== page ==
How IoT helps robots and humans to work together - in the field

Joe Kenny Profile picture for user Joe Kenny September 12, 2017
IoT data collected from machines is changing the role of field service technicians. ServiceMax's Joe Kenny explains how robots and humans can work together

Ford Dearborn F-150 assembly line 740px © Sam VarnHagen/Ford Motor Co
Picture this — on the assembly line at a Ford factory, a large drill cements screws on a door handle into place. No one is operating the drill — in fact, it’s a machine that operates entirely on its own. Until one day, when it stops working entirely.

Luckily, that’s where field service comes in. Even before the machine sputters and stops, a technician has been dispatched onto the scene. How? One word — data. Because this machine is built with sophisticated data-collection capabilities, manufacturers can track and plan when outages may occur — ensuring that a human is on the scene to make repairs when needed.

Digital revolution of IoT

Manufacturing, like many sectors, is going through a rapid adoption of new technology, but the biggest impact is not necessarily from robotics. Rather it is in how organisations are re-shaping and re-focussing on data.

The Internet of Things (IoT) is essentially triggering this change. What this data – collected from machinery, products and factories and fed back into analytics software to be reviewed by specialists – is doing is forming the backbone of manufacturer decision making. It’s a digital revolution that is enabling more informed design, processes and innovation, but only if it has context.

In a manufacturing context, digital goes through the whole piece, from the design concept, to actually modelling the manufacturing process before you’ve even cut metal. And then through to manufacturing environments and collecting performance data, which is all about understanding manufacturing capacity.

Differentiate through service

What is often overlooked is that digital is in fact driving which products and services manufacturers actually deploy. While we know that servitization is increasingly central, and that a lot of companies are extracting a lot of value out of delivering a service rather than a product, the fact is that service should now be integrated within a business and not be viewed as a bolt-on, a nice to have. It should provide the intelligence which shapes and determines the future of manufacturing.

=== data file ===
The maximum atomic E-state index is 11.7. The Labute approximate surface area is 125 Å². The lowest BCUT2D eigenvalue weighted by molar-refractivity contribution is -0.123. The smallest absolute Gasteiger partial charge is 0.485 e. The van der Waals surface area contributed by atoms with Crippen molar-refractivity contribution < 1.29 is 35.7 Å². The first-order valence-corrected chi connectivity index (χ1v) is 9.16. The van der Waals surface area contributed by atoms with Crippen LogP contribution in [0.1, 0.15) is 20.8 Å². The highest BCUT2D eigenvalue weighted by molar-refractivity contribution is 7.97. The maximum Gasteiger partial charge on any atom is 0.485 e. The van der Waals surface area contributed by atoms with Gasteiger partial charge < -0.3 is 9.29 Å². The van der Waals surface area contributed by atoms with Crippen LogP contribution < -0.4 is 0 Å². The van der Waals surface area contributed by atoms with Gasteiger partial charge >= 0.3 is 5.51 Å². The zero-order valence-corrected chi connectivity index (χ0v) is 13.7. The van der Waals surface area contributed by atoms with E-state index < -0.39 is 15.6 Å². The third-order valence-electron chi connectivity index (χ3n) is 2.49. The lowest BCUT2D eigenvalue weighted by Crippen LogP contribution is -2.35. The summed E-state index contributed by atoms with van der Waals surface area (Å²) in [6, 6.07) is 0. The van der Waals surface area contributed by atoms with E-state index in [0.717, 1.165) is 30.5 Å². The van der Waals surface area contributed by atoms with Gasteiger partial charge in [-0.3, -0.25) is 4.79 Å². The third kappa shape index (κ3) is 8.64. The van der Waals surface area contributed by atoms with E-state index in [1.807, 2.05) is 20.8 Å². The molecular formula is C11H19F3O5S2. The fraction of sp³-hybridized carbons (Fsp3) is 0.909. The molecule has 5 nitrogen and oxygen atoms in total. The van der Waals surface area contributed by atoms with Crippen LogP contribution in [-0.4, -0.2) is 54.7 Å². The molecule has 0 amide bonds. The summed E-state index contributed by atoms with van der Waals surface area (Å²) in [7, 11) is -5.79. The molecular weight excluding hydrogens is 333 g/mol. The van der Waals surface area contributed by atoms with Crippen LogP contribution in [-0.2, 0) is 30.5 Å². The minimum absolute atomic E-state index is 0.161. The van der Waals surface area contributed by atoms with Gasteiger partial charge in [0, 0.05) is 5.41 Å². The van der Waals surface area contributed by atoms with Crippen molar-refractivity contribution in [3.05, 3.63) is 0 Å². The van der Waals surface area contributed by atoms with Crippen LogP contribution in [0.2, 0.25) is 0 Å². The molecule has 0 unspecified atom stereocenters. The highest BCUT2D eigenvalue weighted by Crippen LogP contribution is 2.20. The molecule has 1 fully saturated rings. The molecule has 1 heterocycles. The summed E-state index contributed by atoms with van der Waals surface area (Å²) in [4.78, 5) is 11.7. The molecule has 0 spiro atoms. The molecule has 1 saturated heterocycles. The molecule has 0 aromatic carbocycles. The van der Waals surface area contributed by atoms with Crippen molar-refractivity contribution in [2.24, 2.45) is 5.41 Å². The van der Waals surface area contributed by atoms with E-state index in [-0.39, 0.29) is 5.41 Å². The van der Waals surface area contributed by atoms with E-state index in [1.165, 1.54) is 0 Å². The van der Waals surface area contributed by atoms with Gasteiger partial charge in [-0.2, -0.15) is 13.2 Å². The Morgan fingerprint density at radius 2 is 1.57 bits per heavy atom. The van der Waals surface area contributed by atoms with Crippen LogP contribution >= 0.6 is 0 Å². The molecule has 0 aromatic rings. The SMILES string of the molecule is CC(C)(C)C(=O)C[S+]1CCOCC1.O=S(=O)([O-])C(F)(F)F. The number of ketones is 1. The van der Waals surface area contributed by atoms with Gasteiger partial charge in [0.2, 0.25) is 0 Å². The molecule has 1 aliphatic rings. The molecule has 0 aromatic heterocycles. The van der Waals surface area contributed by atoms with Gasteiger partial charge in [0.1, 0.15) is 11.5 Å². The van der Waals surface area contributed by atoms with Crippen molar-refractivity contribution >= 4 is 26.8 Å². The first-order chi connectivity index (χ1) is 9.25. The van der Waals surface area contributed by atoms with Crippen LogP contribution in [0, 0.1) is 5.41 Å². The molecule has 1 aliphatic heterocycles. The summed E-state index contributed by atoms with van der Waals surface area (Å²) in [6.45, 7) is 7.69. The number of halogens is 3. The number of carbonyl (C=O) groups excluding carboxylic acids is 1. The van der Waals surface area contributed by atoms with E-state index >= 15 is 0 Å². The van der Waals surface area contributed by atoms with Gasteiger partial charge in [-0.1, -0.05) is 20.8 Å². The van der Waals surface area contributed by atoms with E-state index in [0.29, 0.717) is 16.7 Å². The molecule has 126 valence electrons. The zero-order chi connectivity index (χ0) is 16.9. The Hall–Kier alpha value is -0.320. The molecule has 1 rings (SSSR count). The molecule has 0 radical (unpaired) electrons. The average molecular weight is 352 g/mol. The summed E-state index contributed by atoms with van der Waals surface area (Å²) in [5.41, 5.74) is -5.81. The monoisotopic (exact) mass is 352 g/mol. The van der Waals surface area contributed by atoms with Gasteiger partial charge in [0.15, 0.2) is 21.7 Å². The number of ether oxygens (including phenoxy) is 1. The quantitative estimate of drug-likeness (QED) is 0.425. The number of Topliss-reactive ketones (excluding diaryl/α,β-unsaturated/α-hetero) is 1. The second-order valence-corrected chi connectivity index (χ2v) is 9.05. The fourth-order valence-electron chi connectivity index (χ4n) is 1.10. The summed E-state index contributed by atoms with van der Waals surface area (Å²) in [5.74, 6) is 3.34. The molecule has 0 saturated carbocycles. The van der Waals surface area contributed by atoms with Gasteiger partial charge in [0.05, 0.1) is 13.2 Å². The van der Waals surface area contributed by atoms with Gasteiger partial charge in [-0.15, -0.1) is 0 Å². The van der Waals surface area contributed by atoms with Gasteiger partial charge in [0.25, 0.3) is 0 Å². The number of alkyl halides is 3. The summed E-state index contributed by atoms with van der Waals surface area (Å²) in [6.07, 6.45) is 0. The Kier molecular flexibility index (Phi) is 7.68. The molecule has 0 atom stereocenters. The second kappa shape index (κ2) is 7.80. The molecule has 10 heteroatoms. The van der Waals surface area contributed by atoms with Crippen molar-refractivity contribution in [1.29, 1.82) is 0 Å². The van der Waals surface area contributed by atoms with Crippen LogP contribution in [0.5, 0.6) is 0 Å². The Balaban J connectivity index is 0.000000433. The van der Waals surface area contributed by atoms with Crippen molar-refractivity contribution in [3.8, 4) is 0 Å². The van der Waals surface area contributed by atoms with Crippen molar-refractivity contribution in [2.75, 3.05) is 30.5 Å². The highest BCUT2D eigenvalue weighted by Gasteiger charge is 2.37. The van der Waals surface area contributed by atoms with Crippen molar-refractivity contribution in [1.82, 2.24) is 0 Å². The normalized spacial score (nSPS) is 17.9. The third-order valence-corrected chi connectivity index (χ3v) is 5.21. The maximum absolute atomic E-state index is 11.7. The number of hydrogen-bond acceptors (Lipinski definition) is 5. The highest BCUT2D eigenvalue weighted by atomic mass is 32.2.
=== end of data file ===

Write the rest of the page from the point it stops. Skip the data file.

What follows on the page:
And this is the point. Technology is enabling manufacturers to differentiate through service and even make money. Now increasingly the vehicle for customer and product intelligence, service is no longer a cost center but a profit center, with the ability to upsell as well as feedback vital customer information.

Changing role of field techs

Of course, the role of the field service technician is changing too. It has to. As the importance of service grows, so the field service techs have to evolve with it, and develop new skills. That means working with more functionality on their tablets, phones and even their clothes, as well as handling data collection, reporting and keeping customers happy.

Interestingly, according to the 2016 KPMG Global Manufacturing Output report, 49% of global manufacturing executives plan to significantly change the range of services they offer in the next two years, while 45% are concerned about the relevance of products and services they offer. With 44% concerned about customer loyalty, it’s easy to see how service techs can play an increasingly essential role within the manufacturing sector. Data, and the intelligence surrounding that data, are the lifeblood for innovation and growth.

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